Tangalle

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Tangalle


තංගල්ල

தங்கல்லை
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Tangalle
Coordinates: 6°01′N80°47′E / 6.017°N 80.783°E / 6.017; 80.783 Coordinates: 6°01′N80°47′E / 6.017°N 80.783°E / 6.017; 80.783
Country Sri Lanka
Province Southern Province
District Hambantota
Government
  Type Tangalle Municipal Council
  MayorRavindu Wedaarchchi
  HeadquartersTangalle Town Hall
Population
 (2012)
  Total72,500
Time zone UTC+5:30 (Sri Lanka Standard Time Zone)
  Summer (DST) UTC+6 (Summer time)
Postal Code
82200
Area Code 047

Tangalle (Sinhala තංගල්ල [ˈtaŋɡalːə] , Tamil : தங்கல்லை) (also known as Tangalla) is a large town in Hambantota District, Southern Province, Sri Lanka, governed by an Urban Council. It is one of the largest towns in southern province. It is located 195 km (121 mi) south of Colombo and 35 km (22 mi) east of Matara. It has a mild climate, in comparison to the rest of the district, and sandy beaches.

Contents

Tangalle is a regionally important fishing port, situated on one of the largest bays in Sri Lanka, which is protected from the ocean by an enclosing reef. [1] [2] It is a centre of tourism and a popular holiday destination on the south coast. In the town centre there is an old Dutch fort which is used as a prison today. [3] [4] The Dutch and subsequently the British used Tangalle as an important anchorage on the southern coast of the island. The Dutch Fort, Rest House and Court House are a few remaining examples of Dutch architecture in Tangalle.

Etymology

The name of the town in Sinhala means "projected rock", a reference to the rocks which form the coastline in the town area, which contrasts with the sandy beach of the surrounding areas. Another rationale is that the name is derived from ran-gala or "golden rock", which relates to a local legend that a holy man once ate a meal there and the rock was turned to gold.

Attractions

Education

Universities

Schools

Notable residents

Suwanda Hennedige Sauris Silva (5 May 1898 October 1982), dancer (principal dancer of his father's dance troupe, performed the first public low country dance for the visiting Queen Elizabeth), poet, educationalist, social-worker, journalist. He was the pioneer in committing to writing the oral tradition of the healing ceremony of Tovil. Locally a road, Sauris Silva Mawata, has been named after him. [9]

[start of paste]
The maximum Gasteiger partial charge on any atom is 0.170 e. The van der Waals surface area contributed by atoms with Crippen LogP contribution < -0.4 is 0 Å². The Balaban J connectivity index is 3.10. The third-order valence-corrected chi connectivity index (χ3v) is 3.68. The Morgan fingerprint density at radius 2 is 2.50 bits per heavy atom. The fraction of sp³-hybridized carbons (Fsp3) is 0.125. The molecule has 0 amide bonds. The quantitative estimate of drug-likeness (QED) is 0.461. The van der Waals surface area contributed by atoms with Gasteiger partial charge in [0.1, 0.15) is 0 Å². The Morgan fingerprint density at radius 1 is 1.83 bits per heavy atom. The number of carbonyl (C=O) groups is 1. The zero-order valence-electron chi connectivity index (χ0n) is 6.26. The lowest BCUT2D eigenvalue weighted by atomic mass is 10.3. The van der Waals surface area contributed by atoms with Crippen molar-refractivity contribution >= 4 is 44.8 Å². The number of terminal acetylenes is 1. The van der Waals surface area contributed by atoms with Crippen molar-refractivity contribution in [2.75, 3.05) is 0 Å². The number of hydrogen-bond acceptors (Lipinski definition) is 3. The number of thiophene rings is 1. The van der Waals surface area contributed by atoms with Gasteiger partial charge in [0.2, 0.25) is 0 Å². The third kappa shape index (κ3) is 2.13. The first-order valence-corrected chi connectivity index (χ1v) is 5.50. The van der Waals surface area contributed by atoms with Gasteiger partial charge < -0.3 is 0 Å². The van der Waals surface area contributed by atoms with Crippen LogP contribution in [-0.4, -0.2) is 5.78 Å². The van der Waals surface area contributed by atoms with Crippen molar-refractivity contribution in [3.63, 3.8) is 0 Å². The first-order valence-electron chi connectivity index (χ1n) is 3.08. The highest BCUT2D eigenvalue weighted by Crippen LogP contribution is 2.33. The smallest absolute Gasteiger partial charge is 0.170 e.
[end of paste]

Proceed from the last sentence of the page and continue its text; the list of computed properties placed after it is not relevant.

Mahinda Rajapaksa

Sri Lankan politician who served as the sixth President of Sri Lanka from 19 November 2005 to 9 January 2015. A lawyer by profession, Rajapaksa was first elected to the Parliament of Sri Lanka in 1970, and he served as prime minister from 6 April 2004 until his victory in the 2005 presidential election . He was sworn in for his first six-year term as president on 19 November 2005. He was re-elected for a second term on 27 January 2010. [10]

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References

  1. The Nautical Magazine a Journal of Papers on Subjects Connected with Maritime Affairs in General. Fisher, Son & Company. 1836. pp. 521–522.
  2. Bennett, John Whitchurch (1843). Ceylon and Its Capabilities. Trumpet Publishers. pp. 319–320.
  3. Fernando, Kishanie S. (9 June 2013). "Colonial Forts – relics of old time warfare". Ceylon Today . Archived from the original on 23 September 2015. Retrieved 17 November 2014.
  4. Pieris, Kamalika (24 May 2012). "Dutch Forts in Sri Lanka". The Daily News . Retrieved 17 November 2014.
  5. 1 2 "Mulkirigala Raja Maha Viharaya – මුල්කිරිගල රජමහා විහාරය". amazinglanka. 3 February 2007. Retrieved 24 June 2015.
  6. Ranatunga, D. C. "The Rock Temple down South". Sunday Times . Retrieved 24 June 2015.
  7. "Hummanaya Blow Hole". geocaching. Retrieved 2 August 2016.
  8. "Kalametiya Bird Sanctuary". Ceylon Tour Advsor. Retrieved 2 August 2016.
  9. Sugunasiri, Suwanda H. J. (2018). Sauris Silva of Tangalla, Sri Lanka: In the Eyes of Himself and Others. Colombo, Sri Lanka: Godage International Publishing.
  10. "Home". Mahinda Rajapaksa - Official Website. Retrieved 4 March 2018.